Although some individuals who chronically take NSAIDs have shown reduced risk of developing Alzheimer's disease, the mechanism of action of these drugs is unclear. NSAIDs are known to inhibit master enzymes called cyclooxygenases (COX), which control inflammatory responses. It therefore has been assumed by many researchers that NSAIDs are effective in Alzheimer's disease by reducing toxic, inflammatory process in the brain.
However, the new findings, published in the Nov. 8, 2001 issue of the journal Nature, suggest that NSAID therapy has a direct impact on the cause of the disease, which is believed to be the abnormal deposition of AB42 in the brain.
Because the anti-inflammatory properties of NSAIDs can cause severe gastrointestinal and kidney problems, the new findings also offer hope for the development of highly effective plaque-reducing drugs without the toxic side effects associated with anti-inflammatory medications.
The research was led by first author Sascha Weggen, Ph.D., UCSD Department of Neurosciences, and senior authors Edward Koo, M.D., UCSD Department of Neurosciences and Todd E. Golde, M.D., Ph.D., Mayo Clinic, Jacksonville.
The new study is the first to demonstrate a specific pharmacological inhibition of AB42 production. Specifically, the NSAIDs ibuprofen, indomethacin and sulindac sulphide decreased AB42 by as much as 80 percent. Koo warned, however, that these results don't mean that physicians should begin to prescribe these three drugs for Alzheimer's patients.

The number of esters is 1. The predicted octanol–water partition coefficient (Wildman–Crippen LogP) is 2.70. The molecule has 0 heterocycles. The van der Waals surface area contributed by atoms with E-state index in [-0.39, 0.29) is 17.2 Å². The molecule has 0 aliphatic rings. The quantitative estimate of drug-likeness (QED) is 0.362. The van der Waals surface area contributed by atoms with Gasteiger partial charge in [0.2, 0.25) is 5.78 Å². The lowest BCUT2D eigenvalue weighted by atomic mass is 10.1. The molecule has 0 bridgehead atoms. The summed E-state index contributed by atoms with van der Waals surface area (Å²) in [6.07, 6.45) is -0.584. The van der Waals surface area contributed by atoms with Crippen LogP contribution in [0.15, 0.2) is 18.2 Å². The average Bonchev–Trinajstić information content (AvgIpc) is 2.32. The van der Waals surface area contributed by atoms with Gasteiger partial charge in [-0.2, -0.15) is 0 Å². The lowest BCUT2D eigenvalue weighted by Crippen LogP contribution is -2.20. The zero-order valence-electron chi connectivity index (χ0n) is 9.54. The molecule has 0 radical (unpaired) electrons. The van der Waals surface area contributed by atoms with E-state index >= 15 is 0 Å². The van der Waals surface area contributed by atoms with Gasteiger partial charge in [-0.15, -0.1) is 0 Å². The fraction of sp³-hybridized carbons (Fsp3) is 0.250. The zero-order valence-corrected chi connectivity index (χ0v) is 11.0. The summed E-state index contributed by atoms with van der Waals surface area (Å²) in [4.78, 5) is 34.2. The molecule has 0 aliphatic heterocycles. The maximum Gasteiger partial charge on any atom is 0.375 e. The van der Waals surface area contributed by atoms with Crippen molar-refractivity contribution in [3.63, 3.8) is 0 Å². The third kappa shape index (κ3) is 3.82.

"The dose required to inhibit production of AB42 is far too high. This is a secondary effect of the NSAIDs. For example, a patient would need to take the equivalent of more than 16 tablets of Advil a day," he said. "Instead, our findings suggest a new mechanism through which NSAIDs might confer protection from Alzheimer's disease - a mechanism independent of direct anti-inflammatory properties of NSAIDs."
Since not all NSAIDs are the same, the research team conducted their studies by treating rodent and human cells in laboratory culture dishes with various NSAIDs, then analyzing AB42 levels. While the NSAIDs ibuprofen, indomethacin and sulindac sulphide lowered AB42, other NSAIDs, including aspirin, Naproxen and celecoxib, had no effect on AB42. Similar results were found in studies with mice.
Koo noted that since many researchers and clinicians have proposed that NSAIDs are effective in Alzheimer's disease by inhibiting COX enzymes and therefore inflammation, the UCSD/Mayo team tested this theory. They took cells genetically engineered to lack the COX enzymes and treated them with sulindac. The result - the lowering of AB42 levels - indicated that decrease of AB42 levels is completely independent of COX activity.
"These results provide compelling evidence that the reduction in AB42 is not mediated by inhibition of COX activity, the principle mode of action of NSAIDs," the authors state in their Nature paper.
Additional authors of the Nature paper are Jason L. Eriksen, Ph.D., Pritam Das, Ph.D., Kirk A. Findlay, Ph.D., Tawnya E. Smith, B.A., and Michael P. Murphy, Ph.D., Mayo Clinic, Jacksonville; Sarah A. Sagl, Ph.D., Claus U. Pletrzik, Ph.D., and David E. Kang, Ph.D., UCSD Department of Neurosciences; Rong Wang, Ph.D., Mt. Sinai School of Medicine, New York; Thomas Bulter, Ph.D., California Institute of Technology, Pasadena; and Numa Marquez-Sterling, M.D., Northwestern University Medical School, Chicago.
The work was supported by National Institutes of Health grants, a Beeson Award, an Ellison Medical Foundation New Scholars award, a Robert and Clarice Smith Fellowship, a John Duglas French Alzheimer's Foundation Fellowship, and an Emmy Noether-fellowship from the Deutsche Forschungsgemeinschaft.
Erik Kaldo, Mayo Clinic, Jacksonville FL